Imperial Anticolonialism

Jay Sexton opens his The Monroe Doctrine: Empire and Nation in Nineteenth-Century America by noting the “ambiguous and paradoxical” character of President Monroe’s 1823 message to Congress, the document that served as the basis for Monroe’s famous document: “The message proclaimed American opposition to European colonialism, but within it lurked the imperial ambitions of the expansionist United States. It sought to further America’s independence from Britain, yet its achievement resulted from the fact that Britain’s Royal Navy deterred the European powers from intervention in Latin America. Though it was part of the administration’s diplomatic strategy, Monroe addressed the message not to foreign governments, but to ‘Fellow-Citizens of the Senate and House of Representatives.’ . . . Most importantly, the Monroe cabinet stated what European powers could not do, but stopped short of announcing any specific policy for the United States.”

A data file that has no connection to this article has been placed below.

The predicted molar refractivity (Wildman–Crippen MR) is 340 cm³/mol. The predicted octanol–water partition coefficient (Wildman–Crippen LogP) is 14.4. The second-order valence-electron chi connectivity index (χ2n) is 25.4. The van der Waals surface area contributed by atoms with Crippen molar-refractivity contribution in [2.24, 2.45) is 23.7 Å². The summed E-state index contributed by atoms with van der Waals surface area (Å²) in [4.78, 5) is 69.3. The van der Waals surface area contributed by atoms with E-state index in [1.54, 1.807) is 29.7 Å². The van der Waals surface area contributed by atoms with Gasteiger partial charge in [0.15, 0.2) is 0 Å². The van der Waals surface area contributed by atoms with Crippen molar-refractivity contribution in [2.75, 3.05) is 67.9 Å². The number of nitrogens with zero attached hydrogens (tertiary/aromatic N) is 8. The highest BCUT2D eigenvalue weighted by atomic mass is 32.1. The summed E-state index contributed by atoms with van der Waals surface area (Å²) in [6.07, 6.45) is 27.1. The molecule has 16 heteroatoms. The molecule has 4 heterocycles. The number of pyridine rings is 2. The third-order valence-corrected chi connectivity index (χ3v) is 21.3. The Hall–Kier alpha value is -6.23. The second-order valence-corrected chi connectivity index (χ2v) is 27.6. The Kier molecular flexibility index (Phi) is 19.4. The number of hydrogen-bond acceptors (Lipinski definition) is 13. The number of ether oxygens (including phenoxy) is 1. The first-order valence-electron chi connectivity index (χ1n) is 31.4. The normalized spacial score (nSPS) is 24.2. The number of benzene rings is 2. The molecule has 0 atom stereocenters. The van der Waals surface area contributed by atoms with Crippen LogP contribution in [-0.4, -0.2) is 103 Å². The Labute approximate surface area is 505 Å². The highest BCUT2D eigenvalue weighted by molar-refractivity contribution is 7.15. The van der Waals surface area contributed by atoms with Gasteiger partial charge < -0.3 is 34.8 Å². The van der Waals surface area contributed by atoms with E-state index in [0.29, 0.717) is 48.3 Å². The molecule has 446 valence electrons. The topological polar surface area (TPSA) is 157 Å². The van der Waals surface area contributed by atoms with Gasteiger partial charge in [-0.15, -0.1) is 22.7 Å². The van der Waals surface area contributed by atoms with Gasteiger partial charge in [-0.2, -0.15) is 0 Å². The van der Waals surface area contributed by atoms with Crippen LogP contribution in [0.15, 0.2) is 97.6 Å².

Borrowing a phrase from William Appleman Williams, Sexton describes the Doctrine as “imperial anticolonialism.”

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